Earthquake in Japan: PM Shinzo Abe sticks to script on sales tax plans after deadly quakes

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Updated: April 18, 2016 5:04 PM

Tokyo is sticking with plans to raise the sales tax next year, barring a financial crisis or a major natural disaster, Prime Minister Shinzo Abe said on Monday, without saying whether two deadly quakes in southern Japan qualified as such as disaster.

Tokyo is sticking with plans to raise the sales tax next year, barring a financial crisis or a major natural disaster, Prime Minister Shinzo Abe said on Monday, without saying whether two deadly quakes in southern Japan qualified as such as disaster.

The tremors on the southern island of Kyushu on Thursday and Saturday have caused at least 42 deaths and disrupted production at major manufacturers including Toyota Motor Corp and Sony Corp.

“Regarding the sales tax, as I have previously said, there is no change in our basic stance that unless there is a situation comparable to the Lehman shock or a major disaster, the sales take will be raised as planned,” Abe told parliament.

With consumption weak, wage growth limp and a stronger yen  clouding Japan’s growth, economists were already betting Abe would delay a rise in the tax to 10 percent from 8 percent. Due from April 2017, the hike is seen by fiscal hawks as needed to curb bulging public debt and pay for huge social security costs.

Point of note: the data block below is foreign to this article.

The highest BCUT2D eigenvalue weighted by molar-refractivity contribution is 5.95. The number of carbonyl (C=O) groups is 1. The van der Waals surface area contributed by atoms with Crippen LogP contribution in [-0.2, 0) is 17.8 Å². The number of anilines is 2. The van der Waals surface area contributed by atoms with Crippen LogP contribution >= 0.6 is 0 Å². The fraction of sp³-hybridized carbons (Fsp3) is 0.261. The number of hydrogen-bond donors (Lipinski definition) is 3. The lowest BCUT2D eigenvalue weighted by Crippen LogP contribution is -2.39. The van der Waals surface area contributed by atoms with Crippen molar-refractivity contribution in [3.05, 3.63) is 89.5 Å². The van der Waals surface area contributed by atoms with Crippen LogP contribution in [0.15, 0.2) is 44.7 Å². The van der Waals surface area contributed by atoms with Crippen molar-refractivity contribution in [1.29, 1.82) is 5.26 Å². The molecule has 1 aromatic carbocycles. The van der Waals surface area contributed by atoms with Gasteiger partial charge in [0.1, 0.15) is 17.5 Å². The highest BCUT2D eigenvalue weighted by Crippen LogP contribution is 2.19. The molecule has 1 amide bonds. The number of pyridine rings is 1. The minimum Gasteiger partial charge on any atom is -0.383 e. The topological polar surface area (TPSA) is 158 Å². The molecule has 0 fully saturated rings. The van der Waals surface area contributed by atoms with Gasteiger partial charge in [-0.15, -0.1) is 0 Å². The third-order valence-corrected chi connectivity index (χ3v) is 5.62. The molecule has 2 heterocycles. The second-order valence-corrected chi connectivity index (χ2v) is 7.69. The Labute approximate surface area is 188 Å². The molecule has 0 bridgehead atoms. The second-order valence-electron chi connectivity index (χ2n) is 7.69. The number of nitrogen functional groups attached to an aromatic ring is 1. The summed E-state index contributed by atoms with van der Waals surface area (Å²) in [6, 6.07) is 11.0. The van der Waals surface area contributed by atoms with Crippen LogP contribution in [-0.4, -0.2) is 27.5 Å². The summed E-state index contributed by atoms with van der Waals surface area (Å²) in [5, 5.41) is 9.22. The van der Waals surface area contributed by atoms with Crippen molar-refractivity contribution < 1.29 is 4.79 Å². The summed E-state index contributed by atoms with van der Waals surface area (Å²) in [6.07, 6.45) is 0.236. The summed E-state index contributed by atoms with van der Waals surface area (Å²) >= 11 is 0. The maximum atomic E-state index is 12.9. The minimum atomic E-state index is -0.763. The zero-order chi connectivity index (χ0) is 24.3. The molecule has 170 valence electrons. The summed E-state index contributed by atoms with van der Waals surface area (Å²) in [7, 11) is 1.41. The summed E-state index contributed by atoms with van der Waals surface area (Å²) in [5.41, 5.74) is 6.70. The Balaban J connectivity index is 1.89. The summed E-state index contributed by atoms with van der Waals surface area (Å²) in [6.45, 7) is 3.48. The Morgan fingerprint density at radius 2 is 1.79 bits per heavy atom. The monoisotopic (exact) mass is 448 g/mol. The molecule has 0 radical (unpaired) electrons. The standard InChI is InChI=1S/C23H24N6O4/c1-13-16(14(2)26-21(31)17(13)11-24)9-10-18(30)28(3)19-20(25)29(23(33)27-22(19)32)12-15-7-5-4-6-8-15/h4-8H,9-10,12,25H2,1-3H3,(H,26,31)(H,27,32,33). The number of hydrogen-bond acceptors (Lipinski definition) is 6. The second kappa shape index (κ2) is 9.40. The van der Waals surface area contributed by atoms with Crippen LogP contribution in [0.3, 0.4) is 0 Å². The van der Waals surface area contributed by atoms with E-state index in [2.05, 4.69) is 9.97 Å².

However, how Abe would explain any decision to put off the increase, already delayed once, is another matter.

Private economists said the Kyushu quakes could give Abe an added reason to delay the increase in the levy.

“The negative impact on consumer and business psychology means it makes a little more sense to postpone the consumption tax (rise),” said Robert Feldman at Morgan Stanley MUFG Research, Japan. “It is another reason not to raise the tax.”

Economists forecast the quake impact could slice 1 percentage point off industrial output in April and hurt foreign tourism, recently a big plus for consumption.

However, damages were expected to fall short of that from the 2011 disasters that devastated parts of northeast Japan and triggered meltdowns at the Fukushima nuclear plant.

Abe is expected to announce a decision on the tax hike around the time of a May 26-27 Group of Seven summit that he will host.

The U.S. Geological Survey estimated there was a 72 percent likelihood of economic damage exceeding $10 billion.

($1 = 108.0000 yen)

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